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It’s hard to imagine a time when Russia was not in a state of political tempest. And it’s even harder to imagine a time when the tumult was not creating exquisite literature. So when a delegation of Russian authors came to New York to talk about the political milieu back home, one imagines that there is something wonderful brewing, despite the fact that the panel is called “Closing of the Rus-sian mind.” The panel, part of the PEN “Discourse in danger” series that took place in New York City in early February, focused on the quickly narrowing creative space in Russia, and the implications for the creative work being done there.

One take away from the discussion was that vastness does not collapse upon itself, and despite years of political tumult and ever-increasing censorship, Russian literature and free thought in gen-eral still stand, and have often become stronger with the more drastic regimes. Therefore, any prob-lems that the Russian literature is facing right now must only work to its own advantage and serve as precursors to a wide awakening. Besides, as journalist and non-fiction writer Masha Gessen, the mediator of the panel, who had recently moved her family to the US herself, pointed out: There is no such thing as one single Russian mind. However, it turns out, the disparity between Russian minds is, quite possibly, at the center of the problem with Russian literature and the way it functions to influence the political and the social institutions in the country.

The only writer in the delegation who has been extensively translated into English and is therefore known in the US is Ludmila Ulitskaya. The latest of her translated novels, The Big Green Tent, was published by FSG at the end of 2015. In August, the first publication of the Eng-lish translation of her 2001 magnum opus The Kukotsky Enigma, will be released. It is the story of a gynecologist who dedicates himself to the legalization of abortions during Stalin’s reign. It is a must read for any American in the time of crackdowns on Planned Parenthood. In Rus-sia, by way of an unexpected aftermath of the Soviet Union, abortions are free and legal all over the country, and constitute one of the few liberal advantages over Western countries.

The three other writers in the delegation, Maria Stepanova, Ann Nemzer and Ilya Danishevsky, are not translated into English extensively—or at all. Stepanova is a poet, whose main outlet is serving as editor-in-chief to, Russia’s independent online magazine, which can afford certain liberties because it is not privately owned but crowdfunded by the readers. Nemzer is a fic-tion writer and an editor at TV Rain, which is Colta’s television counterpart. Ilya Dan-ishevsky writes both fiction and poetry and heads Vremena, an imprint at AST, one of Russia’s biggest publishing houses. The day jobs of all three bravely cater to a very specific audi-ence, the urban intellectuals of all breeds, who have one thing in common: They do not support Vladimir Putin and his regime.

It seems, however, that this juxtaposition of the Russian intelligentsia to the majority further un-dermines its positions and alienates their works from a wider readership.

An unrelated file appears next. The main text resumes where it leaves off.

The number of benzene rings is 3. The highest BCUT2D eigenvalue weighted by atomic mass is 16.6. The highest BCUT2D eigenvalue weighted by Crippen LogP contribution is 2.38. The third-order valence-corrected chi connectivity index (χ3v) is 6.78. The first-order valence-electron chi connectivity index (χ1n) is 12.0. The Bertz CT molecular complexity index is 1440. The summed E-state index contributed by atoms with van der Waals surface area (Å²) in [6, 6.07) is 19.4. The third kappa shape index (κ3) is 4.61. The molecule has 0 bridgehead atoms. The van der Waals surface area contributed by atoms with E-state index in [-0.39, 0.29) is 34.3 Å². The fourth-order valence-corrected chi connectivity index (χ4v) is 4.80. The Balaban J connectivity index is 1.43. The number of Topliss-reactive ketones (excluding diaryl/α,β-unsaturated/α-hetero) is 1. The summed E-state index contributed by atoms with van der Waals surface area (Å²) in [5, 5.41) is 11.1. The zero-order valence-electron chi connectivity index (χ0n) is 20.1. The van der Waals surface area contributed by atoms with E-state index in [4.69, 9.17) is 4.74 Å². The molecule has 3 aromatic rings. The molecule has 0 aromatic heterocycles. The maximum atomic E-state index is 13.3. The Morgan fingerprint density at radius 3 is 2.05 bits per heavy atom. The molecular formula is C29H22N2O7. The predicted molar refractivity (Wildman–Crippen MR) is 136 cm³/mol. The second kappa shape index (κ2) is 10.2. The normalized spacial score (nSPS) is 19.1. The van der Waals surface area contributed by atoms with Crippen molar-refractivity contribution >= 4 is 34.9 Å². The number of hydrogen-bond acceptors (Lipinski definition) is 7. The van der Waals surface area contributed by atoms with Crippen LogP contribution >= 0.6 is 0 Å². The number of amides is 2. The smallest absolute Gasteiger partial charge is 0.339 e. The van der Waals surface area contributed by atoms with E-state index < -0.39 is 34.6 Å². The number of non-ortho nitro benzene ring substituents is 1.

The same is true for the panelists. According to Ulitskaya, despite holding different positions on many political issues, all five of them, including Gessen, share one thing in common—a firm place in the opposition to the existing government. The state of belonging to the resistance was a main theme of the panel. All of the speakers referred to their target audience as the 14 percent—the amount of Russian citizens who, according to a survey conducted in May 2015, did not support president Putin after the annexation of Crimea. The other 86 percent, who have in the Russian in-tellegentsia’s lingo become a synonym for the lumpenproletariat, were only mentioned as the rival force. Ulitskaya has to confront the most aggressive representatives of the majority dur-ing her regional book tours, while Danishevsky meditates by reading Sartre’s Nausea before bedtime to overcome his frustration with the 86 percent.

It seems, however, that this juxtaposition of the Russian intelligentsia to the majority further un-dermines its positions and alienates their works from a wider readership. Ulitskaya is undoubtedly one of the bestselling authors in the country—along with fellow liberal Boris Akunin, who predom-inantly works in the genre of historical detective novels and is currently dedicating his time to works on Russian history. However, her position as the influencer is shaky. Her own books are not being censored or prevented from being published, however, Ulitskaya had recently found herself in the middle of a censorship scandal as the editor to a set of educational books for children, one of which included a paragraph on same-sex marriage.

Meanwhile, another prominent author of literary fiction in Russia Zakhar Prilepin, called by The Guardian a modern Leo Tolstoy in 2012. He is enjoying a more secure position. Previously a liberal, and a TV show host for TV Rain, he has recently become enam-ored with Putin’s politics, traveling extensively to the areas of military conflict in Eastern Ukraine and covering his interactions with the separatist government. It would have been an admirable polit-ically-justified endeavor if not for the blatantly propagandist agenda that his work involves.